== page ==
As complexity in providing electronic services develops more and more outside our historical experience, libraries have turned to outsiders to fill gaps in operating knowledge. This made perfect sense at the time because in the short term it was the easiest and most cost-effective way to provide the next generation services our users now expect. Outsourcing electronic or digital expertise was far cheaper in both time and money than retraining library staff in a time of staff and funding shortages, but it is not a long term solution. We have positioned ourselves as middlemen, and the web is not kind to middlemen. This column will explore why third-party solutions are not the best way for libraries to provide next-gen services in the long run, and will provide some suggestions and examples of what libraries should be doing in-house instead.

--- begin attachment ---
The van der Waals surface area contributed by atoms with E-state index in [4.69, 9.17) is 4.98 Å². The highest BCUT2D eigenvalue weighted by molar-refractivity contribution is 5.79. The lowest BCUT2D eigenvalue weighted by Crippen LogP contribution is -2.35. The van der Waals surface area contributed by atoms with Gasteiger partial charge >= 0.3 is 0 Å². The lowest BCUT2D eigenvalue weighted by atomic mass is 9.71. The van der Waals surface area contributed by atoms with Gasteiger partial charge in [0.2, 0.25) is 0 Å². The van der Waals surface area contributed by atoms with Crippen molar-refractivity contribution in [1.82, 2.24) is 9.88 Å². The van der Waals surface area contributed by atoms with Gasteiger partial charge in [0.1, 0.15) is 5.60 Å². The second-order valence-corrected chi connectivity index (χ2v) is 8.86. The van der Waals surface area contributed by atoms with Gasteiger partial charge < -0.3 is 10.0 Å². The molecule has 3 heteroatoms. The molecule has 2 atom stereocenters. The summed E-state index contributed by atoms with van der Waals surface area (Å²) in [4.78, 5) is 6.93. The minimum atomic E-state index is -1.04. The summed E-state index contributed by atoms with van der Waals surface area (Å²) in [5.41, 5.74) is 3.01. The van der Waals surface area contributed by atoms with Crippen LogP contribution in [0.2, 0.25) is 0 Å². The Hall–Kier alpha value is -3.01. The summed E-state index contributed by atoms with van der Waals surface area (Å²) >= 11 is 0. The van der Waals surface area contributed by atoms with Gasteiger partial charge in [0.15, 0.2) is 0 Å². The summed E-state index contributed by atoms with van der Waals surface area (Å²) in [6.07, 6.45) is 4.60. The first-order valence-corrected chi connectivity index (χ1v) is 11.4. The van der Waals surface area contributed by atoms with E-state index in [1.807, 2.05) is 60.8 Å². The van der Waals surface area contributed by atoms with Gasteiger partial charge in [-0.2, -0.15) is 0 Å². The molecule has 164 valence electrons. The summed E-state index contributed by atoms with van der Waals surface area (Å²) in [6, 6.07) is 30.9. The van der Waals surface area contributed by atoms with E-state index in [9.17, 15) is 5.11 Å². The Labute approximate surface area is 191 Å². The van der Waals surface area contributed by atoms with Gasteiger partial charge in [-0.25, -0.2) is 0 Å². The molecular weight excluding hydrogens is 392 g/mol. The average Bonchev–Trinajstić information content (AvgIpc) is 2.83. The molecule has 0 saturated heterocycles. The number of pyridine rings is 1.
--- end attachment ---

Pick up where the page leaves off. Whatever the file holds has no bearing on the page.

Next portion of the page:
In the last few years there has been a surge of interest among libraries in providing services tailored to mobile interfaces. By June 2011, "more than 100 libraries and universities"(Hane, 2011, p. 8) had chosen to provide their mobile presence via Boopsie, a third-party vendor. The major benefit of contracting with a vendor like Boopsie is that their product includes a mobile catalog, which can be difficult for libraries with limited expertise to develop on their own. Major ILS systems sometimes don't provide standards-based access to catalog data via XML or Z39.50 that would make it easy to craft a custom mobile interface in-house. While this can be accomplished by libraries directly, the amount of work involved can be prohibitive for some organizations. Providing our users with a high quality mobile interface to access our resources is a positive outcome, but libraries that outsource this type of functionality to Boopsie are committing to an ongoing cost. Ongoing costs aren’t a new issue as libraries have been at the mercy of unpredictable electronic journal price increases for many years now. Libraries need to learn from those past agreements and use available tools and avoid ceding control of new services like mobile development to third-parties.